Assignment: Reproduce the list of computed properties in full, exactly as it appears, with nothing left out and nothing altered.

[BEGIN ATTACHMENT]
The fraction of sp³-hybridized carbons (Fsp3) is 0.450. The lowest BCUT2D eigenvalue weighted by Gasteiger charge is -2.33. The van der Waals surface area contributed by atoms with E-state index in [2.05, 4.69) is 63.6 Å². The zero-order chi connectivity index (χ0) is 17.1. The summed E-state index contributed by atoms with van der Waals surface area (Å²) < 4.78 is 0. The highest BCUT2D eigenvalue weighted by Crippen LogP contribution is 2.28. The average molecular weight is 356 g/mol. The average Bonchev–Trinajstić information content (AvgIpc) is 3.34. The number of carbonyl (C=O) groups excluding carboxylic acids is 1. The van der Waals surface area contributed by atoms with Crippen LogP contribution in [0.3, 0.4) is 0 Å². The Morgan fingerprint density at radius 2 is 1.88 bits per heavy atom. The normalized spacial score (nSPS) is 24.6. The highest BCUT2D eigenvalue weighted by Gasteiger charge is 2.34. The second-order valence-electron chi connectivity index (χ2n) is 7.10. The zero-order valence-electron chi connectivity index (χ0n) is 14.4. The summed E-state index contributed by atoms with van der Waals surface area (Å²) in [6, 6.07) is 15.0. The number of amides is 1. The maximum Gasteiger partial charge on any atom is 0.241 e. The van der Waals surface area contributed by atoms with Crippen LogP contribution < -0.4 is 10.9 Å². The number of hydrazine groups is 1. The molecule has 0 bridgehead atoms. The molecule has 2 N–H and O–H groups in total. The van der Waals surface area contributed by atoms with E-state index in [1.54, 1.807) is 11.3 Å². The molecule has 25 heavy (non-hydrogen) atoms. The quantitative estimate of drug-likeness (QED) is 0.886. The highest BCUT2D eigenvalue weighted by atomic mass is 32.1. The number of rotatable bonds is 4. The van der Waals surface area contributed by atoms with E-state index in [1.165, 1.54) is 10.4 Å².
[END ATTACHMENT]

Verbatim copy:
The fraction of sp³-hybridized carbons (Fsp3) is 0.450. The lowest BCUT2D eigenvalue weighted by Gasteiger charge is -2.33. The van der Waals surface area contributed by atoms with E-state index in [2.05, 4.69) is 63.6 Å². The zero-order chi connectivity index (χ0) is 17.1. The summed E-state index contributed by atoms with van der Waals surface area (Å²) < 4.78 is 0. The highest BCUT2D eigenvalue weighted by Crippen LogP contribution is 2.28. The average molecular weight is 356 g/mol. The average Bonchev–Trinajstić information content (AvgIpc) is 3.34. The number of carbonyl (C=O) groups excluding carboxylic acids is 1. The van der Waals surface area contributed by atoms with Crippen LogP contribution in [0.3, 0.4) is 0 Å². The Morgan fingerprint density at radius 2 is 1.88 bits per heavy atom. The normalized spacial score (nSPS) is 24.6. The highest BCUT2D eigenvalue weighted by Gasteiger charge is 2.34. The second-order valence-electron chi connectivity index (χ2n) is 7.10. The zero-order valence-electron chi connectivity index (χ0n) is 14.4. The summed E-state index contributed by atoms with van der Waals surface area (Å²) in [6, 6.07) is 15.0. The number of amides is 1. The maximum Gasteiger partial charge on any atom is 0.241 e. The van der Waals surface area contributed by atoms with Crippen LogP contribution < -0.4 is 10.9 Å². The number of hydrazine groups is 1. The molecule has 0 bridgehead atoms. The molecule has 2 N–H and O–H groups in total. The van der Waals surface area contributed by atoms with E-state index in [1.54, 1.807) is 11.3 Å². The molecule has 25 heavy (non-hydrogen) atoms. The quantitative estimate of drug-likeness (QED) is 0.886. The highest BCUT2D eigenvalue weighted by atomic mass is 32.1. The number of rotatable bonds is 4. The van der Waals surface area contributed by atoms with E-state index in [1.165, 1.54) is 10.4 Å².